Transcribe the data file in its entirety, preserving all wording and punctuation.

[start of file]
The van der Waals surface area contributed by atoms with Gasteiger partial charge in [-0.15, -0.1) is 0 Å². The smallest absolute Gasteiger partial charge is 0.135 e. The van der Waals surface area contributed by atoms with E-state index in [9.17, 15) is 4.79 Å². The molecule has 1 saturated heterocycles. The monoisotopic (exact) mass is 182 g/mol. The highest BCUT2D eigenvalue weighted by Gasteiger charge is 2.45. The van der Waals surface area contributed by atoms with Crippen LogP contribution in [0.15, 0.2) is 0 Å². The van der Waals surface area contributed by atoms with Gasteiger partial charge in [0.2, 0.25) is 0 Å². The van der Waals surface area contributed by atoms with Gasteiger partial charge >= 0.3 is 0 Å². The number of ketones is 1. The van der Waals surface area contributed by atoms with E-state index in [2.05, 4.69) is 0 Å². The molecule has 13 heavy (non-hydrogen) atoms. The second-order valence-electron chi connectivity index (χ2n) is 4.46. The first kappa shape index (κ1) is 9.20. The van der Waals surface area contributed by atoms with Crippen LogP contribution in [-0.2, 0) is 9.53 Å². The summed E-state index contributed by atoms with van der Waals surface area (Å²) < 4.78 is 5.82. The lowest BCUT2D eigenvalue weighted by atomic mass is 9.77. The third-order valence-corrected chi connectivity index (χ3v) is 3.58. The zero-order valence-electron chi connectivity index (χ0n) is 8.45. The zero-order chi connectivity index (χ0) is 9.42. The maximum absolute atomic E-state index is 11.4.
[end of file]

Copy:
The van der Waals surface area contributed by atoms with Gasteiger partial charge in [-0.15, -0.1) is 0 Å². The smallest absolute Gasteiger partial charge is 0.135 e. The van der Waals surface area contributed by atoms with E-state index in [9.17, 15) is 4.79 Å². The molecule has 1 saturated heterocycles. The monoisotopic (exact) mass is 182 g/mol. The highest BCUT2D eigenvalue weighted by Gasteiger charge is 2.45. The van der Waals surface area contributed by atoms with Crippen LogP contribution in [0.15, 0.2) is 0 Å². The van der Waals surface area contributed by atoms with Gasteiger partial charge in [0.2, 0.25) is 0 Å². The van der Waals surface area contributed by atoms with Gasteiger partial charge >= 0.3 is 0 Å². The number of ketones is 1. The van der Waals surface area contributed by atoms with E-state index in [2.05, 4.69) is 0 Å². The molecule has 13 heavy (non-hydrogen) atoms. The second-order valence-electron chi connectivity index (χ2n) is 4.46. The first kappa shape index (κ1) is 9.20. The van der Waals surface area contributed by atoms with Crippen LogP contribution in [-0.2, 0) is 9.53 Å². The summed E-state index contributed by atoms with van der Waals surface area (Å²) < 4.78 is 5.82. The lowest BCUT2D eigenvalue weighted by atomic mass is 9.77. The third-order valence-corrected chi connectivity index (χ3v) is 3.58. The zero-order valence-electron chi connectivity index (χ0n) is 8.45. The zero-order chi connectivity index (χ0) is 9.42. The maximum absolute atomic E-state index is 11.4.